OTTAWA – Ottawa Public Health (OPH) reports two new deaths due to COVID-19, while confirming 52 new cases of the novel coronavirus in the community.
Ottawa’s pandemic death toll sits at 446 as of Wednesday, March 10.
OPH says it is tracking 530 active cases of COVID-19 in the city. There are 25 people hospitalized by the virus — four of whom are in intensive care.
The health unit is also adding two new school outbreaks to its COVID-19 dashboard, as one staff member and one student have tested positive for the virus at Steve MacLean Public School and at École secondaire catholique Paul-Desmarais. Overall, there are six schools dealing with outbreaks.
According to OPH, 20 healthcare institutions are still on outbreak status, as well as two local childcare centres. The unit is also tracking three community outbreaks including one linked to a multi-unit dwelling and two stemming from workplaces. One community outbreak at a community organization has been resolved.
Ottawa received more Pfizer-BioNTech COVID-19 vaccines on Monday (March 8), bringing its total to 80,540. OPH says 69,187 doses of COVID-19 vaccine have been administered in the community.
Residents being tested for COVID-19 are seeing positive results 2.1 per cent of the time.
There have been 15,259 lab-confirmed cases of COVID-19 in Ottawa in the last year, of which 14,283 have been resolved.
Ontario is reporting 1,316 new cases of COVID-19, Wednesday, including 11 in the Eastern Ontario Health Unit’s region, 11 in the Leeds, Grenville and Lanark district and one in Renfrew County.
City hall marks one-year anniversary of pandemic
OTTAWA – March 11, marks one year since the World Health Organization declared COVID-19 a pandemic.
The Government of Canada is designating March 11 as a National Day of Observance to commemorate the people who lost their lives and the significant impacts felt because of COVID-19.
To commemorate the National Day of Observance for COVID-19, the flags at all City of Ottawa sites will be flown at half-mast from sunrise to sunset on Thursday, March 11.
COVID-19 vaccination updates for health care workers and residents 90 and older
Two new groups qualify for vaccinations
OTTAWA – Beginning today (March 10), two more groups of Ottawa residents can step forward to receive the COVID-19 vaccine: patient-facing health care workers who are classified as ‘very high priority’ and people age 90 and older.
The booking process for each of these groups is different.
If you are a patient-facing health care worker who is in the “very high priority” category, which includes most community-based doctors, dentists, nurse practitioners, midwives and physiotherapists, you can visit OttawaPublicHealth.ca to pre-register for your vaccination appointment. You will be contacted with the details to get your appointment when it is your time in the vaccination sequencing. A definition of who is an eligible patient-facing “very high priority” health care worker is available through the Province of Ontario.
If you are 90 or older (born in 1931 or earlier) you can call 613-691-5505 to book an appointment. Service providers can take your call between 7:30 a.m. and 6 p.m., Monday to Friday, and 8:30 a.m. to 4 p.m. Saturday and Sunday. Service is available in multiple languages. Appointments will take place starting Friday, March 12 at the Nepean Sportsplex community vaccination clinic.
“The call-in booking system has been put in place to serve residents until a provincial online booking system is launched next week,” city staff released in a statement today. “We know there is a high demand for these vaccines, so we expect very high call volume for these bookings.”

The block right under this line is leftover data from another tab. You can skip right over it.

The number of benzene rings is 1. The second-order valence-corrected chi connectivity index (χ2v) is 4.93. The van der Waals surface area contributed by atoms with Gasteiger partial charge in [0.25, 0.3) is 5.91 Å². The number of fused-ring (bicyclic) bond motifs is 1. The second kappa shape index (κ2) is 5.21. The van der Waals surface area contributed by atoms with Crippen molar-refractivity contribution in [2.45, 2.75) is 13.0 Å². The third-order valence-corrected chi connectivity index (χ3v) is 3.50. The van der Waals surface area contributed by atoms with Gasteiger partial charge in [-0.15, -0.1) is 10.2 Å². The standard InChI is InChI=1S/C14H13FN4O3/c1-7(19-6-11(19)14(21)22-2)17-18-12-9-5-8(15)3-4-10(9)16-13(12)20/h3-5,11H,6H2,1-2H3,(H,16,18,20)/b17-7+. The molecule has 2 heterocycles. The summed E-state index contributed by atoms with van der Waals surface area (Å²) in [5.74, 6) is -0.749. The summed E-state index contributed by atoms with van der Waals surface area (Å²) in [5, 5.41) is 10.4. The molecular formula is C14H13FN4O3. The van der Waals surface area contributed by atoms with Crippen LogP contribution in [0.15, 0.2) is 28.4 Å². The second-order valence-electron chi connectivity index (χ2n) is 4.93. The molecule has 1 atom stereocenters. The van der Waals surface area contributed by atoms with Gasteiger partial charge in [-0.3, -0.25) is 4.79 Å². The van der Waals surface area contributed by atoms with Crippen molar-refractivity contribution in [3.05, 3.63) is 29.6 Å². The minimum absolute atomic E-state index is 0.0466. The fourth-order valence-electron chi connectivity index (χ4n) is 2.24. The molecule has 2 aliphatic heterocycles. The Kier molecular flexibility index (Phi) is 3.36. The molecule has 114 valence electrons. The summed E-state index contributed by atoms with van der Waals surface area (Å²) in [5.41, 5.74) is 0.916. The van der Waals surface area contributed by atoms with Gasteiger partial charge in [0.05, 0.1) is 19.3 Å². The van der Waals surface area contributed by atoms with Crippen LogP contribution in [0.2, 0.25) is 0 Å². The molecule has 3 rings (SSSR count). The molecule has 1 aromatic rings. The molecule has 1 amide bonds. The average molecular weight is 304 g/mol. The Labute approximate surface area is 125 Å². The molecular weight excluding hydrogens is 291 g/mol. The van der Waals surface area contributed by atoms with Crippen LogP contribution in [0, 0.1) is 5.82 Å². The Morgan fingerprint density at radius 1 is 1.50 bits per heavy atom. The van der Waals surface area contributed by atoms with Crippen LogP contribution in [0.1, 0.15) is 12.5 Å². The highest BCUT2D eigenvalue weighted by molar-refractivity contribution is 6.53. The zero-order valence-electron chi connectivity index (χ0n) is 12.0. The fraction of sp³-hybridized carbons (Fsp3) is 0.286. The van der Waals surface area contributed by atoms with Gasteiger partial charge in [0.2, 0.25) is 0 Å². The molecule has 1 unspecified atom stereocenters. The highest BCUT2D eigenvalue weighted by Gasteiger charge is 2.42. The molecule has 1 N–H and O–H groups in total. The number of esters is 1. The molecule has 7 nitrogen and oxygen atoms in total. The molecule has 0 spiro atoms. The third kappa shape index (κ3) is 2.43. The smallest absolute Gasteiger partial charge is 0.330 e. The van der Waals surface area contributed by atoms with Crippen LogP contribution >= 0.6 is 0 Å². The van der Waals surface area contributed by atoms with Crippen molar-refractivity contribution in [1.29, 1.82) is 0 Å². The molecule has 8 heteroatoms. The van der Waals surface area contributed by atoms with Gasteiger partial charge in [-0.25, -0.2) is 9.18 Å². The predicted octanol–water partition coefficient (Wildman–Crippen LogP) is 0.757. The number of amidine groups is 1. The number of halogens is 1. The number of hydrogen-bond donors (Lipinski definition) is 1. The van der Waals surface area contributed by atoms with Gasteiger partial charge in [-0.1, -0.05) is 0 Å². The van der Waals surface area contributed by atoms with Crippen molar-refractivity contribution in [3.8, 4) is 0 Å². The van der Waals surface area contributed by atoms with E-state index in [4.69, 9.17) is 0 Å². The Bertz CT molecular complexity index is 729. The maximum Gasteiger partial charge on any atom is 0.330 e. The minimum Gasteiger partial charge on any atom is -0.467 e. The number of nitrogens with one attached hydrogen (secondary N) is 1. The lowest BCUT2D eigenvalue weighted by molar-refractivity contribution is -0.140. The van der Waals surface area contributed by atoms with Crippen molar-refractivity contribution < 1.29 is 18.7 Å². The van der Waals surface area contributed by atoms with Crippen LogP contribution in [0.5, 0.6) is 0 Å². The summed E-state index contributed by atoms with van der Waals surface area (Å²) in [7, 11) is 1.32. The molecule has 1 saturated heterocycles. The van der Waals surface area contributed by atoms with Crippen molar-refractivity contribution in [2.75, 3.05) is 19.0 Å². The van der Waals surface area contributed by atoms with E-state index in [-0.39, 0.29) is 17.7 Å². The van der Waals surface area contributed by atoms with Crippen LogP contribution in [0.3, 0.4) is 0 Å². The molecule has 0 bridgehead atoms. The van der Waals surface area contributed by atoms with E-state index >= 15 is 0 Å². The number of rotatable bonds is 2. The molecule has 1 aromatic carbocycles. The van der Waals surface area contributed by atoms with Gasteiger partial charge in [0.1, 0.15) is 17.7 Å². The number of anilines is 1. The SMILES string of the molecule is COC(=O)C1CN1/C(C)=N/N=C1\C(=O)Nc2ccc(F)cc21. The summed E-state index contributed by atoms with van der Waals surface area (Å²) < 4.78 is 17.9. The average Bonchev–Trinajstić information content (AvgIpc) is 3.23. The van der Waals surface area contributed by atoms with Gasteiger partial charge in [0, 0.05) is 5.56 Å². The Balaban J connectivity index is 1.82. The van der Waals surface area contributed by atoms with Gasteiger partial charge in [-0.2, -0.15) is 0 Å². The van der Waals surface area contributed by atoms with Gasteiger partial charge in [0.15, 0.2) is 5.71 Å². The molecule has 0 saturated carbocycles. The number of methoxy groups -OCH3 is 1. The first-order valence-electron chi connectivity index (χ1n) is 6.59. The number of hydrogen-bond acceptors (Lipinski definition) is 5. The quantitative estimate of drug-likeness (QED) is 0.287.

When calling into the booking line, callers will be put into a queue where there is the potential for long wait times.
“Only eligible residents should call the COVID-19 vaccine booking phone line to make an appointment,” staff said. “Please help us keep phone lines open for those who are eligible to receive a vaccine. Please do not call 311 or the general Ottawa Public Health phone line, as appointments cannot be booked on these lines.”
Walk-ins will not be accepted, so please call in advance to book your appointment.
To enable physical distancing and to reduce the number of people in the clinic, please arrive for your vaccine no more than 10 minutes before your appointment time.
In addition, more community vaccination clinics will open across the city after a provincial booking system is put into place and vaccine supply increases. Eligible residents will also be able to book at these locations at that time, so there will be many more opportunities to book an appointment. More information on the clinics and how to book will be available next week.
The Province of Ontario recently changed the interval between the first and second dose of all vaccines. The second dose will now be given 16 weeks after the first dose. If you already have an appointment booked for your second dose, you will be contacted to reschedule. Exemptions include residents of long-term care homes and retirement homes and remote and isolated First Nation communities.
Confirm your eligibility
For non-healthcare workers, to confirm that you are eligible for vaccination, please visit Ottawa Public Health’s COVID-19 Vaccine Eligibility Screening Tool. Residents who were eligible in previous weeks remain eligible today and throughout the citywide vaccination process. If you are unable to book an appointment when your eligibility is first announced, you can still receive the vaccine at a later date.
Accommodations will be made for residents who need help with accessibility and all clinic locations are accessible. If you are a Para Transpo user, you can book your ride to the pop-up clinic through the COVID-19 Vaccination Trip Reservation line at 613-842-3600. If a transportation option is not available to you, you can request a ride to and from the clinic when you book your vaccine appointment.